Mind maps spur greater discussion during team planning meetings, ensuring a higher degree of “buy in” and support for the project. That’s critical, because if team members don’t feel a sense of ownership in the project, they will be unlikely to fully support it during project execution. Such passive resistance can undermine even the best-planned projects.
“Mind mapping engages the team and generates enthusiasm for the project,” the paper’s authors report. They have used it in hundreds of settings, and find it to be very effective. They also report that mind mapping also gives team members a better grasp of the bigger picture, which often gets lost as teams wade their way through the details of the project planning process. The better they understand the purpose and thinking behind the project, the more likely they are to support it.”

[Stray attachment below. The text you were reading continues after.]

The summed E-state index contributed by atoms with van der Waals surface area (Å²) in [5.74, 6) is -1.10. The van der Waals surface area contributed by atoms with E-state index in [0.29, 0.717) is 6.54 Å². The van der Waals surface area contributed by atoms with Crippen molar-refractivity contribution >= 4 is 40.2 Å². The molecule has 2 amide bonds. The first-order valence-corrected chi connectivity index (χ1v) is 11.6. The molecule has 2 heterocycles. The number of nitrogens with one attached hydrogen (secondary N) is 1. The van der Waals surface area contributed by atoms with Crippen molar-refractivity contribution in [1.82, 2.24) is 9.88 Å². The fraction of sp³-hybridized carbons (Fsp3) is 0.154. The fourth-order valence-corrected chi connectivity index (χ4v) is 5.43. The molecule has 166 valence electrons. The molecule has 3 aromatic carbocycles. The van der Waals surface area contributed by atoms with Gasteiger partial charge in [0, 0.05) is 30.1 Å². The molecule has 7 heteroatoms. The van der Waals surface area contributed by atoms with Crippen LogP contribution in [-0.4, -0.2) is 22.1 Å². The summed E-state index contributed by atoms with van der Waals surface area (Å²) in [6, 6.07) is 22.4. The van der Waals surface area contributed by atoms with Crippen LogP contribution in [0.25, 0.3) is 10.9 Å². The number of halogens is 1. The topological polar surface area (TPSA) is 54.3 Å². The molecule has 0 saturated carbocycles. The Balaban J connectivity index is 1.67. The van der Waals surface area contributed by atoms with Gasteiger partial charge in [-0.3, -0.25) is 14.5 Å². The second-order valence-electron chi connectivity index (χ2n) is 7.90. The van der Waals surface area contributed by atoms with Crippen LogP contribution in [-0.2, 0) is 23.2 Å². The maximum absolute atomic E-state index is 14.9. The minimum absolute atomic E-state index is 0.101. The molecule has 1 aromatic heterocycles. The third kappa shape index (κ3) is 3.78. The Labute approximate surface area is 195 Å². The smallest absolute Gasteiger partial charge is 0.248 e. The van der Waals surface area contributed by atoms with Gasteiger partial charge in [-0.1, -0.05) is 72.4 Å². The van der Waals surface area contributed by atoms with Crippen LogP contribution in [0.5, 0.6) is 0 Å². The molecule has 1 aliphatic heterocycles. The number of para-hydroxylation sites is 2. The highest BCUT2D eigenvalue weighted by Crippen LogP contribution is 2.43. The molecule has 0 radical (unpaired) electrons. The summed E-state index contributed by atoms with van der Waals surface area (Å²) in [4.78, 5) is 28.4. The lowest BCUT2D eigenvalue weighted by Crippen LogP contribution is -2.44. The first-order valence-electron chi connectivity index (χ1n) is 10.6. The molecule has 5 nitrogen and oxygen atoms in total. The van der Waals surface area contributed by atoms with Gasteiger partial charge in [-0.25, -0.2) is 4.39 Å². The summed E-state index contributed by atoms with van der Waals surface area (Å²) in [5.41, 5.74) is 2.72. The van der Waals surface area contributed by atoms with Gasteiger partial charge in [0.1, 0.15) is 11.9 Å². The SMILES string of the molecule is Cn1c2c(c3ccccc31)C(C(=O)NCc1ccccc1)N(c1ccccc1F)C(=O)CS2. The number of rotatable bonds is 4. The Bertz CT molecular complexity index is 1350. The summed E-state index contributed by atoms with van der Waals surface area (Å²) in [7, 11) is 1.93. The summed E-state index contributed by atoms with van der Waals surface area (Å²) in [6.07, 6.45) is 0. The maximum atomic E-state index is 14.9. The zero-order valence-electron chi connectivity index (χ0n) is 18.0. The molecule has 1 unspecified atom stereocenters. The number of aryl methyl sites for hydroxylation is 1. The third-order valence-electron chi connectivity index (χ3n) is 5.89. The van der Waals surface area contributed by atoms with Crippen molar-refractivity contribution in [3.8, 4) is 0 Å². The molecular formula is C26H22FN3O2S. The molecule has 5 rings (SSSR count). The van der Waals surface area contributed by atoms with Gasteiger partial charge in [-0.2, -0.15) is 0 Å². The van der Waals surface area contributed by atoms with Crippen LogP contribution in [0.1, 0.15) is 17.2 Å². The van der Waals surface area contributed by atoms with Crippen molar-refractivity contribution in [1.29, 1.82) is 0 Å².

4. Avoid getting “lost in the weeds” too early in the planning process
Without a tool like a mind map to bring both creativity and structure to the work breakdown structure, teams can too quickly get mired in entering tasks into a GANTT chart or project management software. Preoccupied with minutiae and the tools, they may miss valuable details that need to be included in the plan. Mind mapping software, with its ability to expand and collapse topic branches, is ideal for giving teams a clear idea of the bigger picture as well as for digging down into the details.
5. More complete planning means fewer problems later